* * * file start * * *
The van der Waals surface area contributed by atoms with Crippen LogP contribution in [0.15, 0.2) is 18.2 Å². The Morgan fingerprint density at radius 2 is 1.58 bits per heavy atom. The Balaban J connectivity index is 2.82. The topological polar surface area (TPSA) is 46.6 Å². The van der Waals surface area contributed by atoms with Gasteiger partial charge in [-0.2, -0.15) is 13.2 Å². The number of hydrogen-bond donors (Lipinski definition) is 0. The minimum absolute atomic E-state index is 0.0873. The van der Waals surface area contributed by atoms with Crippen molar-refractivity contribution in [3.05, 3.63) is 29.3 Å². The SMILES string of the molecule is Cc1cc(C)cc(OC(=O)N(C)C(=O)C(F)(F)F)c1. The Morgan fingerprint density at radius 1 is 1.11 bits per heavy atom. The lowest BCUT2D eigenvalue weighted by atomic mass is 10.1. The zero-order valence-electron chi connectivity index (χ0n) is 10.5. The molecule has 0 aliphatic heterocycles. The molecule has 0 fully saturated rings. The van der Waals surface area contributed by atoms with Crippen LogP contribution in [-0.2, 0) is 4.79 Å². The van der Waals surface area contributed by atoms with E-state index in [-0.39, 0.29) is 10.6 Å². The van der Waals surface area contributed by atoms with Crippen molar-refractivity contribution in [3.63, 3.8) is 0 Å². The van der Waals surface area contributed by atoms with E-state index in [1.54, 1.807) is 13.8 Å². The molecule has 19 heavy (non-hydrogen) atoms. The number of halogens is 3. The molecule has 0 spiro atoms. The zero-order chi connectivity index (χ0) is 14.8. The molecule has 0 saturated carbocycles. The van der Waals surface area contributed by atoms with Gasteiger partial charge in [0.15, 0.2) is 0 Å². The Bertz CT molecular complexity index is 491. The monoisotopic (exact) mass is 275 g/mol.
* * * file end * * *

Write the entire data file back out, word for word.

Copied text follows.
The van der Waals surface area contributed by atoms with Crippen LogP contribution in [0.15, 0.2) is 18.2 Å². The Morgan fingerprint density at radius 2 is 1.58 bits per heavy atom. The Balaban J connectivity index is 2.82. The topological polar surface area (TPSA) is 46.6 Å². The van der Waals surface area contributed by atoms with Gasteiger partial charge in [-0.2, -0.15) is 13.2 Å². The number of hydrogen-bond donors (Lipinski definition) is 0. The minimum absolute atomic E-state index is 0.0873. The van der Waals surface area contributed by atoms with Crippen molar-refractivity contribution in [3.05, 3.63) is 29.3 Å². The SMILES string of the molecule is Cc1cc(C)cc(OC(=O)N(C)C(=O)C(F)(F)F)c1. The Morgan fingerprint density at radius 1 is 1.11 bits per heavy atom. The lowest BCUT2D eigenvalue weighted by atomic mass is 10.1. The zero-order valence-electron chi connectivity index (χ0n) is 10.5. The molecule has 0 aliphatic heterocycles. The molecule has 0 fully saturated rings. The van der Waals surface area contributed by atoms with Crippen LogP contribution in [-0.2, 0) is 4.79 Å². The van der Waals surface area contributed by atoms with E-state index in [-0.39, 0.29) is 10.6 Å². The van der Waals surface area contributed by atoms with Crippen molar-refractivity contribution in [3.63, 3.8) is 0 Å². The van der Waals surface area contributed by atoms with E-state index in [1.54, 1.807) is 13.8 Å². The molecule has 19 heavy (non-hydrogen) atoms. The number of halogens is 3. The molecule has 0 spiro atoms. The zero-order chi connectivity index (χ0) is 14.8. The molecule has 0 saturated carbocycles. The van der Waals surface area contributed by atoms with Gasteiger partial charge in [0.15, 0.2) is 0 Å². The Bertz CT molecular complexity index is 491. The monoisotopic (exact) mass is 275 g/mol.